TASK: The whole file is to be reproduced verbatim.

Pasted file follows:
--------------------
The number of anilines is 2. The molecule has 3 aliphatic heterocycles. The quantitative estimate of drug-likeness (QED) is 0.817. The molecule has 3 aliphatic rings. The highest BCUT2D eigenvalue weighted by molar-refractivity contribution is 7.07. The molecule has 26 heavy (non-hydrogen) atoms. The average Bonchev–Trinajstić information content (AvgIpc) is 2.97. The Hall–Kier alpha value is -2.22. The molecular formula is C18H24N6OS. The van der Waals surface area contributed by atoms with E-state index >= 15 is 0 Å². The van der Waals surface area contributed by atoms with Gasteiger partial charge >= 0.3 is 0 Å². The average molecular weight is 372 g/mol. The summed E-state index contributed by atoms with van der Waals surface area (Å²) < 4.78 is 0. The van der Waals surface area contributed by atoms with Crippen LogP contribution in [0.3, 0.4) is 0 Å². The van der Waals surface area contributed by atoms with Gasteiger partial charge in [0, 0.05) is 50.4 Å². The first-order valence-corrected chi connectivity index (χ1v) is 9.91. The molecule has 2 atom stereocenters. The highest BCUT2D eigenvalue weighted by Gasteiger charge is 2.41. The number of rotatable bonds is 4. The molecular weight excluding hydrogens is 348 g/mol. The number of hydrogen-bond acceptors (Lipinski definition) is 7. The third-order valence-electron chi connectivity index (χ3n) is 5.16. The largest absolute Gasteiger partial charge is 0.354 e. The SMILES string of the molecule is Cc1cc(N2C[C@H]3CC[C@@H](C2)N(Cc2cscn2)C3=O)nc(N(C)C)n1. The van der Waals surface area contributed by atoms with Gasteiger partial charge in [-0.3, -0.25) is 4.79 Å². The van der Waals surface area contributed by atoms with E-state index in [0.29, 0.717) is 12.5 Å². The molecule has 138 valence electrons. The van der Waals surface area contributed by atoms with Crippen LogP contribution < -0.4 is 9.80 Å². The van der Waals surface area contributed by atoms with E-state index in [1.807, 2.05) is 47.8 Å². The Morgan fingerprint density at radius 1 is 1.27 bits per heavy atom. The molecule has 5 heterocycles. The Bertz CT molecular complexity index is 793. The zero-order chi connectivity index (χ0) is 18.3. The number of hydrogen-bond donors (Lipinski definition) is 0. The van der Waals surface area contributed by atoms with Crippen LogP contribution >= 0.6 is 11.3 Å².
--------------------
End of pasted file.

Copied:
The number of anilines is 2. The molecule has 3 aliphatic heterocycles. The quantitative estimate of drug-likeness (QED) is 0.817. The molecule has 3 aliphatic rings. The highest BCUT2D eigenvalue weighted by molar-refractivity contribution is 7.07. The molecule has 26 heavy (non-hydrogen) atoms. The average Bonchev–Trinajstić information content (AvgIpc) is 2.97. The Hall–Kier alpha value is -2.22. The molecular formula is C18H24N6OS. The van der Waals surface area contributed by atoms with E-state index >= 15 is 0 Å². The van der Waals surface area contributed by atoms with Gasteiger partial charge >= 0.3 is 0 Å². The average molecular weight is 372 g/mol. The summed E-state index contributed by atoms with van der Waals surface area (Å²) < 4.78 is 0. The van der Waals surface area contributed by atoms with Crippen LogP contribution in [0.3, 0.4) is 0 Å². The van der Waals surface area contributed by atoms with Gasteiger partial charge in [0, 0.05) is 50.4 Å². The first-order valence-corrected chi connectivity index (χ1v) is 9.91. The molecule has 2 atom stereocenters. The highest BCUT2D eigenvalue weighted by Gasteiger charge is 2.41. The number of rotatable bonds is 4. The molecular weight excluding hydrogens is 348 g/mol. The number of hydrogen-bond acceptors (Lipinski definition) is 7. The third-order valence-electron chi connectivity index (χ3n) is 5.16. The largest absolute Gasteiger partial charge is 0.354 e. The SMILES string of the molecule is Cc1cc(N2C[C@H]3CC[C@@H](C2)N(Cc2cscn2)C3=O)nc(N(C)C)n1. The van der Waals surface area contributed by atoms with Gasteiger partial charge in [-0.3, -0.25) is 4.79 Å². The van der Waals surface area contributed by atoms with E-state index in [0.29, 0.717) is 12.5 Å². The molecule has 138 valence electrons. The van der Waals surface area contributed by atoms with Crippen LogP contribution < -0.4 is 9.80 Å². The van der Waals surface area contributed by atoms with E-state index in [1.807, 2.05) is 47.8 Å². The Morgan fingerprint density at radius 1 is 1.27 bits per heavy atom. The molecule has 5 heterocycles. The Bertz CT molecular complexity index is 793. The zero-order chi connectivity index (χ0) is 18.3. The number of hydrogen-bond donors (Lipinski definition) is 0. The van der Waals surface area contributed by atoms with Crippen LogP contribution >= 0.6 is 11.3 Å².